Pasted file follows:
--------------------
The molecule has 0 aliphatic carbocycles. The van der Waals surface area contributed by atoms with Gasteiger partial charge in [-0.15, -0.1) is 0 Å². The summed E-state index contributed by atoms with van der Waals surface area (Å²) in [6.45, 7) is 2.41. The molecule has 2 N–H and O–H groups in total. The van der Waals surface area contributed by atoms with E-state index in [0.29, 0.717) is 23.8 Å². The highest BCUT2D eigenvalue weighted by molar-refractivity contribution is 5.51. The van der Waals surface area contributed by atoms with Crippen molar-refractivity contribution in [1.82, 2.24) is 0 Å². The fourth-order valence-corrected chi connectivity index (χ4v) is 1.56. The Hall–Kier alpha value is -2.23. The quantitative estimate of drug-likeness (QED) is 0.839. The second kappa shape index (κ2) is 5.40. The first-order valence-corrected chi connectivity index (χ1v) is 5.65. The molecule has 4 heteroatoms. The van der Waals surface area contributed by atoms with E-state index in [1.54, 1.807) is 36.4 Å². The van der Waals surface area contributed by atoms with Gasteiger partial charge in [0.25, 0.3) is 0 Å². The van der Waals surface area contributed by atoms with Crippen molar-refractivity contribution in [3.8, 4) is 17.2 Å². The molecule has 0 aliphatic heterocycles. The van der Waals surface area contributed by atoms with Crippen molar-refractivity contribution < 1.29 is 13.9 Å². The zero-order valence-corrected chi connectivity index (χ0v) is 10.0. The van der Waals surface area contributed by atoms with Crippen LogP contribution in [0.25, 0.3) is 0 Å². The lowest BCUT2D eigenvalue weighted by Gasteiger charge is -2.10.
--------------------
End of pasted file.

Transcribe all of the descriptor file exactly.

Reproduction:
The molecule has 0 aliphatic carbocycles. The van der Waals surface area contributed by atoms with Gasteiger partial charge in [-0.15, -0.1) is 0 Å². The summed E-state index contributed by atoms with van der Waals surface area (Å²) in [6.45, 7) is 2.41. The molecule has 2 N–H and O–H groups in total. The van der Waals surface area contributed by atoms with E-state index in [0.29, 0.717) is 23.8 Å². The highest BCUT2D eigenvalue weighted by molar-refractivity contribution is 5.51. The van der Waals surface area contributed by atoms with Crippen molar-refractivity contribution in [1.82, 2.24) is 0 Å². The fourth-order valence-corrected chi connectivity index (χ4v) is 1.56. The Hall–Kier alpha value is -2.23. The quantitative estimate of drug-likeness (QED) is 0.839. The second kappa shape index (κ2) is 5.40. The first-order valence-corrected chi connectivity index (χ1v) is 5.65. The molecule has 4 heteroatoms. The van der Waals surface area contributed by atoms with E-state index in [1.54, 1.807) is 36.4 Å². The van der Waals surface area contributed by atoms with Gasteiger partial charge in [0.25, 0.3) is 0 Å². The van der Waals surface area contributed by atoms with Crippen molar-refractivity contribution in [3.8, 4) is 17.2 Å². The molecule has 0 aliphatic heterocycles. The van der Waals surface area contributed by atoms with Crippen molar-refractivity contribution < 1.29 is 13.9 Å². The zero-order valence-corrected chi connectivity index (χ0v) is 10.0. The van der Waals surface area contributed by atoms with Crippen LogP contribution in [0.25, 0.3) is 0 Å². The lowest BCUT2D eigenvalue weighted by Gasteiger charge is -2.10.